Julian Assange
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Julian Assange
Julian Assange's British legal team has requested Australian diplomatic help as fears grow for his health and mental state in a London prison. The WikiLeaks founder has been held in HM Prison Belmarsh since his April 11 arrest at the Ecuadorian embassy, where he had lived in asylum for almost seven years.

Australian officials told a Senate estimates hearing on Thursday that diplomats had not heard back from Assange's lawyer since writing to her last week asking that she raise with him their offer of consular assistance.

The 48-year-old is fighting US attempts to extradite him to face 17 counts of spying and one of computer hacking in relation to WikiLeaks' release of thousands of classified Pentagon files regarding the Iraq and Afghanistan wars.

Barrister Greg Barns, an adviser to the Australian Assange campaign, told The Age and The Sydney Morning Herald his UK lawyers on Friday requested consular assistance following a recent inquiry from the Department of Foreign Affairs and Trade. Mr Barns said:
"Julian's lawyers are asking for the Australian government's assistance in dealing with their client's inhumane conditions in Belmarsh prison which has led to, and is continuing to cause, serious damage to Julian's health."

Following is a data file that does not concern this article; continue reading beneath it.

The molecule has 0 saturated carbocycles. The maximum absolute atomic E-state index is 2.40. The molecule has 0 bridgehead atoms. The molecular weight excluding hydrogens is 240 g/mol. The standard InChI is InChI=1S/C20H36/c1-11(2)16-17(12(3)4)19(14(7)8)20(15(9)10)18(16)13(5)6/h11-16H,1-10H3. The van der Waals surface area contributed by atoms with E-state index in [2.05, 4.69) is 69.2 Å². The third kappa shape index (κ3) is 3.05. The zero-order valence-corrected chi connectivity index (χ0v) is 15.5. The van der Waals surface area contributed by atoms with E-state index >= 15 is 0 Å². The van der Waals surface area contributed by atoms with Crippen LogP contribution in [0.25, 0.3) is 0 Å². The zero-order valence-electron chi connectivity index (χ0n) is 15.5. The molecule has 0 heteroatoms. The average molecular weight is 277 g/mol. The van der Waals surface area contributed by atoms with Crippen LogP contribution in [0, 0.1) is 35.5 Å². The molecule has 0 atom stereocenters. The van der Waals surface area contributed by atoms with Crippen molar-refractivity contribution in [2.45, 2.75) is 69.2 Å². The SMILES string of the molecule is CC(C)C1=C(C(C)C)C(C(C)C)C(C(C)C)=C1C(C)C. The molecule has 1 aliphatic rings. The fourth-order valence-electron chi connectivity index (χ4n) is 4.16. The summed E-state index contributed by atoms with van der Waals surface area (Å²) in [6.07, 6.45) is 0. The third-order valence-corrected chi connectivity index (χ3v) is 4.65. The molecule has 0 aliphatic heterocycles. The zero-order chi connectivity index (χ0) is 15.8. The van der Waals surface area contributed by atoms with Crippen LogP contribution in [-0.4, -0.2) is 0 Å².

His supporters say he is being kept in solitary confinement and is allowed out of his cell for only 45 minutes a day. At a court appearance last week, he appeared gaunt and disorientated.

Assange was due to be released on September 22 but was told at a court hearing last month he would be kept in jail because there were "substantial grounds" for believing he would abscond.

The Australian Lawyers Alliance (ALA) passed a motion at its national conference on Saturday calling for the Australian government to do "all it can" to bring Assange home and resist US attempts to extradite him.

ALA national president Andrew Christopoulos said it was an important issue about the rule of law and protecting an Australian in a vulnerable position overseas.
"This is about standing up for the rule of law, fairness and the freedom to expose wrongdoing. The reported decline of Julian Assange's physical and mental health heightens the need for urgent government intervention. The government has intervened in cases like this before and should do so in this circumstance."
If the case goes to a series of appeals, Assange could remain in a UK jail until at least 2025.

Foreign Minister Marise Payne last week acknowledged the publicity around the case and that Assange had high-profile and loyal supporters. She said it was important to let the legal process run its course. Senator Payne told the Senate committee:
"He has been offered consular services ... like any other Australian would. I think it's important to remember that as Australia would not accept intervention or interference in our legal processes, we are not able to intervene in the legal processes of another country."
About the Author:
Rob Harris is the National Affairs Editor for The Sydney Morning Herald and The Age, based at Parliament House in Canberra